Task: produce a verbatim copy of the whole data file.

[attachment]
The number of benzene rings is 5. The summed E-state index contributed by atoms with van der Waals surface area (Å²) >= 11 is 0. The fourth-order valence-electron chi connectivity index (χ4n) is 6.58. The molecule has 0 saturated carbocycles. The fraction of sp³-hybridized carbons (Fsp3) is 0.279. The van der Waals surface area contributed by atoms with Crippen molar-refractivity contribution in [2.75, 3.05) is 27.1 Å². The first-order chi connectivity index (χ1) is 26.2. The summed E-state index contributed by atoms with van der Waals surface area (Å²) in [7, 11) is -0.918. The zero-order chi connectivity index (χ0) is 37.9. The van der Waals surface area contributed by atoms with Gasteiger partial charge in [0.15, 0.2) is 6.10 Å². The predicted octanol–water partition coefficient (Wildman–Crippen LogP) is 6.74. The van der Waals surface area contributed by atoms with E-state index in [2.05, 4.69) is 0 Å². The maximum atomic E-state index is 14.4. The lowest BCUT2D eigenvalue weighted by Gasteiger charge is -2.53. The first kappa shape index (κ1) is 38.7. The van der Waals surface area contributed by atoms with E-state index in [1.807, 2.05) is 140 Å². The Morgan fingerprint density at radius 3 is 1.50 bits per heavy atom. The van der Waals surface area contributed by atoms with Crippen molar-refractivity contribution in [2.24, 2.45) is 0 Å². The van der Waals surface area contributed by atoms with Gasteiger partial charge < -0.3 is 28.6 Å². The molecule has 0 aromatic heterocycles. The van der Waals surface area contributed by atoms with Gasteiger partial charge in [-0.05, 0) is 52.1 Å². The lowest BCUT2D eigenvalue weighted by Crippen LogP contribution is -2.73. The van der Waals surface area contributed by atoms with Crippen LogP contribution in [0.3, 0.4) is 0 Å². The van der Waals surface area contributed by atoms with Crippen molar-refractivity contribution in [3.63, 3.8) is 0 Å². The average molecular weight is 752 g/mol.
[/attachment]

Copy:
The number of benzene rings is 5. The summed E-state index contributed by atoms with van der Waals surface area (Å²) >= 11 is 0. The fourth-order valence-electron chi connectivity index (χ4n) is 6.58. The molecule has 0 saturated carbocycles. The fraction of sp³-hybridized carbons (Fsp3) is 0.279. The van der Waals surface area contributed by atoms with Crippen molar-refractivity contribution in [2.75, 3.05) is 27.1 Å². The first-order chi connectivity index (χ1) is 26.2. The summed E-state index contributed by atoms with van der Waals surface area (Å²) in [7, 11) is -0.918. The zero-order chi connectivity index (χ0) is 37.9. The van der Waals surface area contributed by atoms with Gasteiger partial charge in [0.15, 0.2) is 6.10 Å². The predicted octanol–water partition coefficient (Wildman–Crippen LogP) is 6.74. The van der Waals surface area contributed by atoms with E-state index in [2.05, 4.69) is 0 Å². The maximum atomic E-state index is 14.4. The lowest BCUT2D eigenvalue weighted by Gasteiger charge is -2.53. The first kappa shape index (κ1) is 38.7. The van der Waals surface area contributed by atoms with E-state index in [1.807, 2.05) is 140 Å². The Morgan fingerprint density at radius 3 is 1.50 bits per heavy atom. The van der Waals surface area contributed by atoms with Crippen molar-refractivity contribution in [2.24, 2.45) is 0 Å². The van der Waals surface area contributed by atoms with Gasteiger partial charge < -0.3 is 28.6 Å². The molecule has 0 aromatic heterocycles. The van der Waals surface area contributed by atoms with Gasteiger partial charge in [-0.05, 0) is 52.1 Å². The lowest BCUT2D eigenvalue weighted by Crippen LogP contribution is -2.73. The van der Waals surface area contributed by atoms with Crippen LogP contribution in [0.3, 0.4) is 0 Å². The van der Waals surface area contributed by atoms with Crippen molar-refractivity contribution in [3.63, 3.8) is 0 Å². The average molecular weight is 752 g/mol.